I don't want to work myself up too much. I am a deeply flawed person, and there are many atheists and agnostics who are better people than I am. But I return to my original point; Protecting life from the temptations of sexual convenience, the curiosity of a scientific lobby seeking an easy path to the satisfaction of curiosity, from the legitimisation of bureaucratised self-murder, and from the institutionalisation of vengeance on the scaffold is part of the logic of religion.
There is a direct link from that logic to viewing 'gayness' as irrelevant to the measure of a man or woman, holding back from war unless it is forced upon one, condemning hatred of any people or group wherever one finds it, and supporting social justice. It also involves understanding that social engineering to destroy the primacy of the traditional family, however diverse society is, has serious consequences.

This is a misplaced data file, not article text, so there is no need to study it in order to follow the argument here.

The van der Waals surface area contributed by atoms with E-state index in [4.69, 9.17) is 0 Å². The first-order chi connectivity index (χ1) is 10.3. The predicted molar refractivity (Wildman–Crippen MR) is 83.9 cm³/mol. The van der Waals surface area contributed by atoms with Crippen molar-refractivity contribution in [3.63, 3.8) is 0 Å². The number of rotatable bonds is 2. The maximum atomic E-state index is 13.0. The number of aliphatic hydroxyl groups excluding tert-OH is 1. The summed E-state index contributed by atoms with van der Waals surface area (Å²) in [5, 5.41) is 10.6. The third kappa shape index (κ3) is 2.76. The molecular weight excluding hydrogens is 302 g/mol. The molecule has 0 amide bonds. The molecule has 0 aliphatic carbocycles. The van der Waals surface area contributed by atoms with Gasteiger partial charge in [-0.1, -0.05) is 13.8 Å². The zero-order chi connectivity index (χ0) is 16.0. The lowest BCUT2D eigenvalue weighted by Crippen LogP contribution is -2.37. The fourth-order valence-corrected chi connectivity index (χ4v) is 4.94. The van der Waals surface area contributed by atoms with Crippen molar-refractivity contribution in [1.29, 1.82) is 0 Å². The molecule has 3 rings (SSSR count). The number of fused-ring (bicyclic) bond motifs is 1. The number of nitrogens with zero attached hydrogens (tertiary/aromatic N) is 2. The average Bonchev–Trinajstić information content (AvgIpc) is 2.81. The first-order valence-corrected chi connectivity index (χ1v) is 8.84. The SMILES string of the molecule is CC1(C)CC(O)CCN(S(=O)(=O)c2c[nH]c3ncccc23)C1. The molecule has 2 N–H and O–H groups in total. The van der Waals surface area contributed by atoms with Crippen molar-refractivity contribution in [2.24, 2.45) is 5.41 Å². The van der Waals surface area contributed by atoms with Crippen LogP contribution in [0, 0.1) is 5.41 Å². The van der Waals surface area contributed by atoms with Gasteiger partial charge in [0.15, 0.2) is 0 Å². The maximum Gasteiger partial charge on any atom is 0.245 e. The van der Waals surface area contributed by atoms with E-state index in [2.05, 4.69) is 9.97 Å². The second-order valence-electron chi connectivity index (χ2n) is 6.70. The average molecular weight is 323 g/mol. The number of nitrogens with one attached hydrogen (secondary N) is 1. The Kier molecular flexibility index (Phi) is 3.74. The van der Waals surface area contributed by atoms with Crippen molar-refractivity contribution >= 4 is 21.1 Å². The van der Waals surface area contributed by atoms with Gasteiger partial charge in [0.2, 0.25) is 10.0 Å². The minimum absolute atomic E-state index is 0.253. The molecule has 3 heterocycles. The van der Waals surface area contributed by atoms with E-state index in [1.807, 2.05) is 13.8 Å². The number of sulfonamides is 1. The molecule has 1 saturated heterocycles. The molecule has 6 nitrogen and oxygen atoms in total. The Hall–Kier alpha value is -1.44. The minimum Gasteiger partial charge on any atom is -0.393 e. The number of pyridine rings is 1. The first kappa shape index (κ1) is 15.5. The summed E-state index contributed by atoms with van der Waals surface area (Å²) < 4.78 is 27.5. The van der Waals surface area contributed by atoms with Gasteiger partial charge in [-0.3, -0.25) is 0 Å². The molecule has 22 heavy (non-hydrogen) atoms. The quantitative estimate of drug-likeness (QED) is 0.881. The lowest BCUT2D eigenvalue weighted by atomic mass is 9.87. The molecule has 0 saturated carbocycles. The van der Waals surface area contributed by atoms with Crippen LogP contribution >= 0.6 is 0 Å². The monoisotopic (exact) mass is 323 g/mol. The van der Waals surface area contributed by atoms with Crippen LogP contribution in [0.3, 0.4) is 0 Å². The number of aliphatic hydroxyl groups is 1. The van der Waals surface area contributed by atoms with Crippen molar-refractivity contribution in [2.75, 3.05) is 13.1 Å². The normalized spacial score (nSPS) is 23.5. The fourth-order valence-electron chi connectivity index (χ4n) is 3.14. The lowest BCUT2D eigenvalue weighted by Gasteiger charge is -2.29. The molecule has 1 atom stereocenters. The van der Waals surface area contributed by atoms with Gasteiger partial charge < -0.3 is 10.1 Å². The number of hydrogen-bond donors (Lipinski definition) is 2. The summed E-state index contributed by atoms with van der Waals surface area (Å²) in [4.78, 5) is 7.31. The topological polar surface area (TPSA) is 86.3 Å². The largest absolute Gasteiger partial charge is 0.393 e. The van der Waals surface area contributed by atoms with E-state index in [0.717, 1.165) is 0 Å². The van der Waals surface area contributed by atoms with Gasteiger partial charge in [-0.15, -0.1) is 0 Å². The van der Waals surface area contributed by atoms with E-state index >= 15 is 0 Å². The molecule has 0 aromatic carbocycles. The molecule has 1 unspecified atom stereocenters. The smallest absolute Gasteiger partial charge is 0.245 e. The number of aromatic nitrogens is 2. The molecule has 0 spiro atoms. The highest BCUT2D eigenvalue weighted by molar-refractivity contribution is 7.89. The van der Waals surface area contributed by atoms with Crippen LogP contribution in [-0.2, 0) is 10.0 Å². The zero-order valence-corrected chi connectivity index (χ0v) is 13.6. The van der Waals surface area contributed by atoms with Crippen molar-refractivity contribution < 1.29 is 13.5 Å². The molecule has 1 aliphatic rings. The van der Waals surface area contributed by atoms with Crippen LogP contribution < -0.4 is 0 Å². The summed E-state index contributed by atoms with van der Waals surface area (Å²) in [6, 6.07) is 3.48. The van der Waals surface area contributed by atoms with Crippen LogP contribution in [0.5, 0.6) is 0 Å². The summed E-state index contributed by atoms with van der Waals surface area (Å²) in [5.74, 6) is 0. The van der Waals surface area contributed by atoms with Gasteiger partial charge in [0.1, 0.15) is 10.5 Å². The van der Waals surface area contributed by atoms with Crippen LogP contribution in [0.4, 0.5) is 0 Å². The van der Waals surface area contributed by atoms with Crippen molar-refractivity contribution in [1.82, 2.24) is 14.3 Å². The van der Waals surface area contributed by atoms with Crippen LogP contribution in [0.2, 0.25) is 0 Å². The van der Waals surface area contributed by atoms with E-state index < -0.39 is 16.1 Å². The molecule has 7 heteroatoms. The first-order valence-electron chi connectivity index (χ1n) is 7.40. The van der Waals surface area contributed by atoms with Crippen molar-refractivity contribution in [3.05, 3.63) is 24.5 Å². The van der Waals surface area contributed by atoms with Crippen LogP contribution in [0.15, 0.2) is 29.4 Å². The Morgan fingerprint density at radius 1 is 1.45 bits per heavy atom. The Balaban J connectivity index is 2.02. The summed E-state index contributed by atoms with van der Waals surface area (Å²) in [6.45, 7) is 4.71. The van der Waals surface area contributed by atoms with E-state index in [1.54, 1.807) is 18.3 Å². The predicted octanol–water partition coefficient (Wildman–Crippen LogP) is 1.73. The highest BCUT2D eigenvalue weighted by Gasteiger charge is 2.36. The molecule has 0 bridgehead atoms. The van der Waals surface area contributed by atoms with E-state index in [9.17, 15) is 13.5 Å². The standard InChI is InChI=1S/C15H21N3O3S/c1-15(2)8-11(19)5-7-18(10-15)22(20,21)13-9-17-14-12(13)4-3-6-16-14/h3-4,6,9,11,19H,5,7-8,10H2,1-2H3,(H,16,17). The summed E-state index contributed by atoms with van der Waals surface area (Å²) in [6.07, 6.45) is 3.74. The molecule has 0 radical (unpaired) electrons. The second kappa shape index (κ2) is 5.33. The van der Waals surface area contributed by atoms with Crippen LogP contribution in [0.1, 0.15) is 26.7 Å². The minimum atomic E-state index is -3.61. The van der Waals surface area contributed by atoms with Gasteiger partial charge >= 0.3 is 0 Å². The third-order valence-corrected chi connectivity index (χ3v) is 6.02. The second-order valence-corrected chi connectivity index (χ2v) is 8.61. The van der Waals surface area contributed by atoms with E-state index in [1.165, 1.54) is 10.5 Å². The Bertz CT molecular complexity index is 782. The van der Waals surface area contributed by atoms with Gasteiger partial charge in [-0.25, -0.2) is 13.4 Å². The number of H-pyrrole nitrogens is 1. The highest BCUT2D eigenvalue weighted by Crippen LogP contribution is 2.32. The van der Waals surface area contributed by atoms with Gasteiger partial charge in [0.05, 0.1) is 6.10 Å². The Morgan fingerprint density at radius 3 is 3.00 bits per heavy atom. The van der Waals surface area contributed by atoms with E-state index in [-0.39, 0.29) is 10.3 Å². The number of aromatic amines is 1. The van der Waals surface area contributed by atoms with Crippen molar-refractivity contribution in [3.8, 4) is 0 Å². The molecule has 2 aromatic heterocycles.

That is what will cause deep trouble to a project of reconciling the post-1968 Left, now in charge of things, with traditions based upon ideas of 'natural law' that have been prone to bigotry in the past. The effort in itself, however, is worthwhile.
The left and Catholicism should start out not from 1789 nor from 1968, but from 1962 and 1989 respectively. The first date is the refoundation, after Vatican II, of catholic tradition, which did along with other traditions incubate some very bad things before it began to turn away and to try to be less wrong. The latter date is the effective end of the French revolution as a socialist source, if not for islamists.
If a new relationship is to be forged, both groups must be sure of their logic and of their agreements. A marriage can't start in delusion and deception, but the people in it must read each other in full.
Here's a video about personal growth involving Malcolm X, whose own growth was tragically cut short and whose talents I admire very much.